Friday, October 13, 2006

Heart in the Heart of Boston

In the A.A. Milne poem, "King John was not a good man. He had his little ways. And sometimes no one spoke to him for days and days and days."

You would not confuse him with the late, venerated St. John Vianney, whose peripatetic heart (in a gilded box) is touring New York and Boston as we write. The 19th Century French priest supposedly could heal the sick, but he was far better known for his two hours of sleep a night and up to 18 hours a day hearing confessions.

While Buddhists are as big on relics as Roman Catholics, the news is about the eviscerated heart of this R.C. saint, which is presently in Boston. The French Basilica at Ars lent the organ.

As strange as this parading of the heart of a man who died 137 years ago seems to many, it has its uses, according to a report in the Globe. He was named patron saint of parish priests, which is the core (if you pardon) of the matter. Local clerics are hoping for some inspiration here. As the report puts it:
The Rev. Daniel Hennessey, vocations director of the Archdiocese of Boston, said that people who gather to venerate the heart -- which they will do by genuflecting and kneeling in prayer in the presence of the relic -- also "will ask St. John Vianney to intercede with God for the Archdiocese of Boston, [so] that the Lord might send to us more men who are called to be ordained priests."
If you find this all too bizarre, you might consider the view that objects take on the thoughts and feelings related to those attached to them. One Catholic site has a pretty fair recap of the ideas (about three-quarters the way down, Relics and the Incorruptibles), including:
It's funny to me how a culture that is filled with autograph hounds and those who clamor to be around those glittered with "star dust" can consider the Catholic veneration of relics as a joke. A lovely dish is just a lovely dish, but one owned by your great-grandmother is a treasure. Some stranger's pocketwatch is just a timepiece, but one given to you by your grandfather is something you'd literally mourn losing. We pay $20,000 for a $200 jacket worn by Jacqueline Kennedy, faint at Beatles concerts, engage in riotous behavior to get our hands on one of Elvis's scarves, but when a relic of St. Catherine is mentioned, people snicker.

As you can see, however, from the verses above, veneration of relics is strictly scriptural, and the earliest Christians saw things in the same way as the ancient Israelites and those in the New Testament accounts. St. Augustine wrote in City of God:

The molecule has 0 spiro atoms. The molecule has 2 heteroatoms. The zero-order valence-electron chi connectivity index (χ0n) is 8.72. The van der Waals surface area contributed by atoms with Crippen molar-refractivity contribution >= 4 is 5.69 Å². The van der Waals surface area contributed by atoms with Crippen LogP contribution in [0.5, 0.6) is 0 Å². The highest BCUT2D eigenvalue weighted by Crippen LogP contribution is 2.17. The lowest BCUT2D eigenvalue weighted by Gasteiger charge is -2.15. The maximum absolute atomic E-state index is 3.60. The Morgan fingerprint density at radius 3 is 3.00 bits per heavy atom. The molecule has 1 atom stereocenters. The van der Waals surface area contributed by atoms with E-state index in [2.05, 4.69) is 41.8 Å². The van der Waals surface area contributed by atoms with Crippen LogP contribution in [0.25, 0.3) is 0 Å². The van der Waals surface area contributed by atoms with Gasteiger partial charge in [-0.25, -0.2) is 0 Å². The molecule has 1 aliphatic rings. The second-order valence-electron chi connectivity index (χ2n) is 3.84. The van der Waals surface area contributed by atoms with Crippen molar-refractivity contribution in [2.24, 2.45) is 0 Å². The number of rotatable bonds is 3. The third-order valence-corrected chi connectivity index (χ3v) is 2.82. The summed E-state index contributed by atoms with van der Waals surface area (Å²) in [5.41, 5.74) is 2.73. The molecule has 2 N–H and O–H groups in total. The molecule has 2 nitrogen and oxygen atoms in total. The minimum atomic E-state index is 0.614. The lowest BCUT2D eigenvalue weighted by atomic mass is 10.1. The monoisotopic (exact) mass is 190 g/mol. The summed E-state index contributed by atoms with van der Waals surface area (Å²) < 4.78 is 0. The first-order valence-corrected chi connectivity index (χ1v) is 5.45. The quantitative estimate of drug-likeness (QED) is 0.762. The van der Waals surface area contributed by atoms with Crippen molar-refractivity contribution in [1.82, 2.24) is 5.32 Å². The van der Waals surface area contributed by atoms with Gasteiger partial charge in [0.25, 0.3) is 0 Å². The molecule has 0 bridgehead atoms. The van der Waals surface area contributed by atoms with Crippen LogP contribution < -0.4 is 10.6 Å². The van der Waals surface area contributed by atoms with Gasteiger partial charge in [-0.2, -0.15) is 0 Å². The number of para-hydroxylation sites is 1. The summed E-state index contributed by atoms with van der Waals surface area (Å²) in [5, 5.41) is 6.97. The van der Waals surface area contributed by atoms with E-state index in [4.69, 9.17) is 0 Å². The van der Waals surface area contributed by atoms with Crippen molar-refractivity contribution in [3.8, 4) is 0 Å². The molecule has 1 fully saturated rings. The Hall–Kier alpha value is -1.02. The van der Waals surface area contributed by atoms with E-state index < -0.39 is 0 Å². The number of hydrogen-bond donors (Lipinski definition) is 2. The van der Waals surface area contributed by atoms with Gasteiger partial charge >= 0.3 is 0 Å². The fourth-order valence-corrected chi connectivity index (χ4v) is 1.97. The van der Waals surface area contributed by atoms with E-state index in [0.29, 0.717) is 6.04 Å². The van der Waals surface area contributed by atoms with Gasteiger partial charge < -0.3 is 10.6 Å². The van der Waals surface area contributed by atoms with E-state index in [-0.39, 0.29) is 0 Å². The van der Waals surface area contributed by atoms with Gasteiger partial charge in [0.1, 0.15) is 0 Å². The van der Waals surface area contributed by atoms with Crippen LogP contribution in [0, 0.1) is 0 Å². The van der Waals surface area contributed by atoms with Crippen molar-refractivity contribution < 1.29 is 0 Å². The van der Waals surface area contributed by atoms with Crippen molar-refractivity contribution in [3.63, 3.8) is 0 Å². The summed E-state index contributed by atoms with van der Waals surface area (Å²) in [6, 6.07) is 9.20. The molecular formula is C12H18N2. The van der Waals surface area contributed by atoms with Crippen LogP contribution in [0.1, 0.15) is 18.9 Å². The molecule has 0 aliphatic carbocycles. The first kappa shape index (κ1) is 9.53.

If a father's coat or ring, or anything else of that kind, is so much more cherished by his children, as love for one's parents is greater, in no way are the bodies themselves to be despised, which are much more intimately and closely united to us than any garment; for they belong to man's very nature.

To top it off, St. John Vianney was among the few dozen incorruptibles. That is, when they dug up his body 60 some years after death before he was made a saint, mirabile dictu! It was discolored and withered, but not rotted.

While this is not proof of holiness, it's not a bad hint, according to the church. As was the practice, they also took out some body parts to pass around for veneration, as well as displaying the body.

You can find a fascinating treatment of the whole subject in Magnificent Corpses: Searching Through Europe for St. Peter's Head, St. Claire's Heart, St. Stephen's Hand, and Other Saintly Relics, by Anneli S. Rufus, Marlowe & Company (1999). She trotted around Europe visiting prime specimens. St. John's fate of being partially gutted and then displayed in separate body and heart glass cases appears ghoulish to many, but it has been not at all rare.

To non-Catholics and non-Buddhists, this practice of relic display and veneration can seem odd at best. Yet in this particular case (if you pardon), who's to say that some young men might not be inspired to devote their lives to the church while kneeling beneath the heart of the incorruptible.

You may do so only Friday, the 13th, at St. Mary's in Waltham, and Saturday, the 14th, at the Cathedral of the Holy Cross in Boston. Check the service hours here.

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1 comment:

Anonymous said...

Napolean Bonaparte's corpse apparently didn't rot either. Apparently, he was overfond of medicines containing mercury, arsenic and antimony, common in the 18th and 19th century. These can retard the rotting of corpses, even non-saints.